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5/6. Corneal microsporidiosis. A case report including ultrastructural observations.

    Stromal keratitis and iritis developed in the left eye of a healthy 45-year-old man with no history of ocular disease, trauma, or contact lens wear. The clinical course over a 2-year period was characterized by progressive central disciform keratitis, recurrent anterior stromal patchy infiltration, and iritis which was partially controlled with topical corticosteroids and broad-spectrum antibiotics. Results of bacterial, viral, fungal, and chlamydial cultures were negative. Results of histopathologic examination of a corneal biopsy specimen and, later, a penetrating keratoplasty specimen showed many extracellular and intracellular spores in degenerating keratocytes. By electron microscopy there were encapsulated oval structures measuring approximately 3.5 to 4 microns in length x 1.5 microns in width. Mature spores had well-developed cell walls that contained two abutted nuclei (diplokaryon) and a redundant polar tubule with six coils. These structures are characteristic of a protozoa in the genus nosema.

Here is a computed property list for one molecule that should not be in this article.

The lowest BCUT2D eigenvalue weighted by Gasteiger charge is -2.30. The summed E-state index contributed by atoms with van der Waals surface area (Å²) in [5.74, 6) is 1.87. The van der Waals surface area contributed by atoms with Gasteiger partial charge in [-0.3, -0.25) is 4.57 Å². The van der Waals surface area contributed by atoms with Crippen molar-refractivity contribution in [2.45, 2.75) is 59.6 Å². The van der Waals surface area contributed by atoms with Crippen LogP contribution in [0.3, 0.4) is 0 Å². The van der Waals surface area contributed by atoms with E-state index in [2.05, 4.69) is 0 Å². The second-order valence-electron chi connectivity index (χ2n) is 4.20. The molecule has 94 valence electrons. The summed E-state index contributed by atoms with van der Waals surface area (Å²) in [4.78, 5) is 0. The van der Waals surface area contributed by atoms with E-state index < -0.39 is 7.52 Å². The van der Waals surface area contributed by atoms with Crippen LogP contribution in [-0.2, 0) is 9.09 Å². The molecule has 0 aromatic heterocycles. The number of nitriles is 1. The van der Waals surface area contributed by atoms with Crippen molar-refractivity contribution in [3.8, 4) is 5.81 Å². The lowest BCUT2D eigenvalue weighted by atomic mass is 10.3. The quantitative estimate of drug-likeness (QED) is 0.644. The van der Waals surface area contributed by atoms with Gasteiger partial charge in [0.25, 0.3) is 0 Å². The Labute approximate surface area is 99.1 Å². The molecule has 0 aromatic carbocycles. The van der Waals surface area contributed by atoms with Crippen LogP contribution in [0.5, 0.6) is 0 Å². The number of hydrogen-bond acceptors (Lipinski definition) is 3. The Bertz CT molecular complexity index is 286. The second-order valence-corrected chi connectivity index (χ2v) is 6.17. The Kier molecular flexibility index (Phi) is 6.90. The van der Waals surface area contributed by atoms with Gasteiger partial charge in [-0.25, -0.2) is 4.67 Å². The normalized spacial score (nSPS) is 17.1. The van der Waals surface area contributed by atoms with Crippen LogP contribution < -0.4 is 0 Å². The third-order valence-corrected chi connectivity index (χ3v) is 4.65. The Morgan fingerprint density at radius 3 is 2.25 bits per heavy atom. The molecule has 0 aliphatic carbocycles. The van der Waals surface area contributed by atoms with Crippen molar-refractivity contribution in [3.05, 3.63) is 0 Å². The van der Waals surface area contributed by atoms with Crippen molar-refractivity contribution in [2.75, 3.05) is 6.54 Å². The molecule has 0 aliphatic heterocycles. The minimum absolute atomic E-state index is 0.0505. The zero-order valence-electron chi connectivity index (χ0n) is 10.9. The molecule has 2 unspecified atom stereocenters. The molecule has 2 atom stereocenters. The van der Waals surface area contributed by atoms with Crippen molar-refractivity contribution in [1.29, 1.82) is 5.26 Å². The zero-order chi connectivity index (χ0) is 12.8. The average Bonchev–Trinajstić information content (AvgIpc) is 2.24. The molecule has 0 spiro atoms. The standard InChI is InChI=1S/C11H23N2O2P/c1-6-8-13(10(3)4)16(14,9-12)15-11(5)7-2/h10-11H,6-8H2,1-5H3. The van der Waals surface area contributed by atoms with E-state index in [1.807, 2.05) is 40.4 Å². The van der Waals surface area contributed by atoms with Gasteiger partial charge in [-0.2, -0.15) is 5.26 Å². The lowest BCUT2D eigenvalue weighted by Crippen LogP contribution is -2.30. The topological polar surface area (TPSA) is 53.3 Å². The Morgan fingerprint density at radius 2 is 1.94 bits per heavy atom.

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6/6. pseudomonas cepacia endophthalmitis.

    A 72-year-old white man who had undergone surgical trabeculectomy and extracapsular cataract extraction with a posterior-chamber lens implantation in the left eye suffered from chronic iridocyclitis for eight months. He subsequently presented with acute hypopyon and vitritis. Anterior-chamber and vitreous cultures were positive for pseudomonas cepacia. The infection was successfully treated with subconjunctival piperacillin, intravitreal cefotaxime, and intravenous piperacillin and gentamicin. To our knowledge, this is the first documented case of pseudomonas cepacia endophthalmitis.